Data reported here show that: 1) The translational velocities of MNP clusters moving down the lanes of the MIRT tray (in response to the rotating magnet) can be roughly predicted from their clearance times in the magnetic separator; 2) Changes in the position of (or distance from) the rotating magnet predictably change the velocity of the MNPs, as does the size (i.e. mass) of the MNP aliquot; 3) Dye delivery can be used to visualize the effect of MNPs as microdevices for drug delivery; 4) MB clusters directed down MIRT tray channels lined with cells exhibit varying velocities and degrees of wall adherence, depending on cell type; and 5) MB clusters can be used to enhance the delivery of the chemotherapeutic agent etoposide, across the “mesoscale” distance of 10 cm. Non-functionalized iron oxide MNPs were studied as convective microdevices, and coating with gold and gellan gum did change the observed velocities. MBs were chosen over the other MNPs for more extensive studies, since they demonstrated the greatest velocity in response to the mini-MED. An improved velocity profile (other factors being equal) would be expected to convey an advantage in a clinical setting in which drug delivery is being augmented.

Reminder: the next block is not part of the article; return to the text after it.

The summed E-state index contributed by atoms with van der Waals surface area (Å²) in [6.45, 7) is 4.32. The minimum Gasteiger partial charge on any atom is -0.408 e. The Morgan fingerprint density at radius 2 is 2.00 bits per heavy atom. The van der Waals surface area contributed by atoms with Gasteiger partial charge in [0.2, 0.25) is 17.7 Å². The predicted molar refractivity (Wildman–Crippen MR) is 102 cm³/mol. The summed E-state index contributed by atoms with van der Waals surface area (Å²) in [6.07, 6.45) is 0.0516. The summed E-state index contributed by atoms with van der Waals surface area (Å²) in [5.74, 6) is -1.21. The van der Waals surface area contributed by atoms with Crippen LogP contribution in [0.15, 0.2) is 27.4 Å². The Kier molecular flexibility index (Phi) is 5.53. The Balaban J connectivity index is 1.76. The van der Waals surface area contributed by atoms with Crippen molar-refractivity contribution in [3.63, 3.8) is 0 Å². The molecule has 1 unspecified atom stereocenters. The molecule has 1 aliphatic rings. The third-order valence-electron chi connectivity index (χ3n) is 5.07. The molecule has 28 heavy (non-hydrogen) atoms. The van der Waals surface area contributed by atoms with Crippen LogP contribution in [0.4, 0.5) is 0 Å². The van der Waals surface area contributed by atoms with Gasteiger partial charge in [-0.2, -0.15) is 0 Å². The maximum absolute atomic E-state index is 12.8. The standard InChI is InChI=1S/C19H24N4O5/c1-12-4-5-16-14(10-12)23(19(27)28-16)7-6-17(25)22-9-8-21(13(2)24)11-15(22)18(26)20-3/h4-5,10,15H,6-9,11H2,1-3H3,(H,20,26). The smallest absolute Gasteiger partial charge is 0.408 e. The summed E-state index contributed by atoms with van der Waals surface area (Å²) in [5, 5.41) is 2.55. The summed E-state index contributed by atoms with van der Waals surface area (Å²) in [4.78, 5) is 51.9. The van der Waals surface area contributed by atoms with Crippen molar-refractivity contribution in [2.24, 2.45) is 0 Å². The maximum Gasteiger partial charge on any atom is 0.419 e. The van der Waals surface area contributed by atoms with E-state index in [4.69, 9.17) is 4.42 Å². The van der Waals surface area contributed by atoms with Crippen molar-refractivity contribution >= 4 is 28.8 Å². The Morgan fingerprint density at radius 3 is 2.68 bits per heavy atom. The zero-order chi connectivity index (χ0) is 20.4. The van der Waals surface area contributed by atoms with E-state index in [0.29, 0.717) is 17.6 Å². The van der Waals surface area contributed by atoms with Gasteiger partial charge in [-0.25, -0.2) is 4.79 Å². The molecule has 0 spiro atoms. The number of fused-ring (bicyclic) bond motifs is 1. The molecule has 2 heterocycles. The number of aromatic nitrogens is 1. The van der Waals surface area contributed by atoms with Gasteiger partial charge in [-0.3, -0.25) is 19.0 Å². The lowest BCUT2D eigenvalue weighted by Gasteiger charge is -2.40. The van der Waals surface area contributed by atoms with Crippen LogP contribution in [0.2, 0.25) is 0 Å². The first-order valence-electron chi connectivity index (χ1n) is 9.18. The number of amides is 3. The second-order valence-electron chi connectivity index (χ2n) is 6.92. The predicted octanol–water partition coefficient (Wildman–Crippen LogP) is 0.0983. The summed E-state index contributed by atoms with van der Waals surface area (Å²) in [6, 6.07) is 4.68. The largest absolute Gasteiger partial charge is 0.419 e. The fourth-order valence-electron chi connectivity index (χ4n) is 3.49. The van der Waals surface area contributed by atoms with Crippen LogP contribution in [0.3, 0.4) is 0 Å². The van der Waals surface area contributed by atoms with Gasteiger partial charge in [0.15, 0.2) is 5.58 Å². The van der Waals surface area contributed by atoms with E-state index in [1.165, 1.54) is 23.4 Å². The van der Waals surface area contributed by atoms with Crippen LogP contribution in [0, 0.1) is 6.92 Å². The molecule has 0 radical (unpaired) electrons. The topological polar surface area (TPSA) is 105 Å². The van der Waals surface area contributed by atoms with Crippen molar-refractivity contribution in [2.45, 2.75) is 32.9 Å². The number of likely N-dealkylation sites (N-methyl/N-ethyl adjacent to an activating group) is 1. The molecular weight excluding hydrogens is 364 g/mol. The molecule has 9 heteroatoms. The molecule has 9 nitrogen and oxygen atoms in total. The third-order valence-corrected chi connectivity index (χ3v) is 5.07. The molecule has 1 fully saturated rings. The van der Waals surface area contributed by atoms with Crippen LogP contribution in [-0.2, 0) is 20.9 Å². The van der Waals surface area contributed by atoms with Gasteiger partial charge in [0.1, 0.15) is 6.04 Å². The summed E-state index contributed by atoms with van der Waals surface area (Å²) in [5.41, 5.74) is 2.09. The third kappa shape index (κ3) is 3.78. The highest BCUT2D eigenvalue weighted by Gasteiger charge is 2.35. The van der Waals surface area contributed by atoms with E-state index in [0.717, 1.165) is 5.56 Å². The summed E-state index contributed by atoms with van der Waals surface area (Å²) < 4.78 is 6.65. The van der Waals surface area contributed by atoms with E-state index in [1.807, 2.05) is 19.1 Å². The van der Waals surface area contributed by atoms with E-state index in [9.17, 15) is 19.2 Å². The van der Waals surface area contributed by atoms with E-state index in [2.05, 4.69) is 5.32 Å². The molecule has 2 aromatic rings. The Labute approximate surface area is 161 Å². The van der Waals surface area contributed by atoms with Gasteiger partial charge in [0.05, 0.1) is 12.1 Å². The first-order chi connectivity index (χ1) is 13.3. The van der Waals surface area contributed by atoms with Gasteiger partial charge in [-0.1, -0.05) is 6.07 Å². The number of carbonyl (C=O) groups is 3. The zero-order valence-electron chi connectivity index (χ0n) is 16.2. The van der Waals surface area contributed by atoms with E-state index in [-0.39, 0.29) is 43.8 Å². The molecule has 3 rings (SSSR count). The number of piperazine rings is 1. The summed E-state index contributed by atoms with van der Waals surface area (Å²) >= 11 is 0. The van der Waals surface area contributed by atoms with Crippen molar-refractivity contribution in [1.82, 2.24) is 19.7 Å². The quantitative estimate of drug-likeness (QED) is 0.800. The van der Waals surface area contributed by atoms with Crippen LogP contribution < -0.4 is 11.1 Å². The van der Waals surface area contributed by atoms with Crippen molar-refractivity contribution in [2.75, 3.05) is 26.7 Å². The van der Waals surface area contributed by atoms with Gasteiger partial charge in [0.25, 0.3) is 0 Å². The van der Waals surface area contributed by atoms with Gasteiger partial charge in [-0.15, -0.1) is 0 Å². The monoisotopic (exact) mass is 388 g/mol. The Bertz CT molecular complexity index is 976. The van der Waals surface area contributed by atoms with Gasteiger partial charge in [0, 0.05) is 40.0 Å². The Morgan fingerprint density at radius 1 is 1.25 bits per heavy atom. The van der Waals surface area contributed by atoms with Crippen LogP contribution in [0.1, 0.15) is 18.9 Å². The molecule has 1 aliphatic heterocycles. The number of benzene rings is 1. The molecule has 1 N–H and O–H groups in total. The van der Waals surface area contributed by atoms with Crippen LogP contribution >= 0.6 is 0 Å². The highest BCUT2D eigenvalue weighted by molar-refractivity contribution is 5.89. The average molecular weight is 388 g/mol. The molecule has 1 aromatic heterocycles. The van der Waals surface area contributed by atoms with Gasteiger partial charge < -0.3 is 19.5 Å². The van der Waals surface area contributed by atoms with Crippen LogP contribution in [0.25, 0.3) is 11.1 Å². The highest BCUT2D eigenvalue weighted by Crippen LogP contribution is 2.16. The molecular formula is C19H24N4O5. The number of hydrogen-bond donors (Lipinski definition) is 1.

Admittedly, the in vitro model and test conditions used here are rudimentary and do poor justice to actual physiological conditions. Yet, the principles such experiments establish set the stage for achieving a more sophisticated understanding of MNP movement on a human scale, and ultimately for possible therapeutic use. Modeling of more complex conduit branching patterns in three dimensions would certainly be useful for predicting MNP movement and drug delivery within a variety of human structures and would add complexity in exponential fashion. With larger, more powerful magnets, the distance separating the magnet and MNPs could be greater, and with higher rotational speeds, the surface walking of the particles could potentially be faster. In the results reported here, MNP clusters functioned as medical devices (or “nanobots”) enhancing fluid transport for drug delivery11,40,41 and did not require direct drug conjugation or a mechanism for triggering drug release.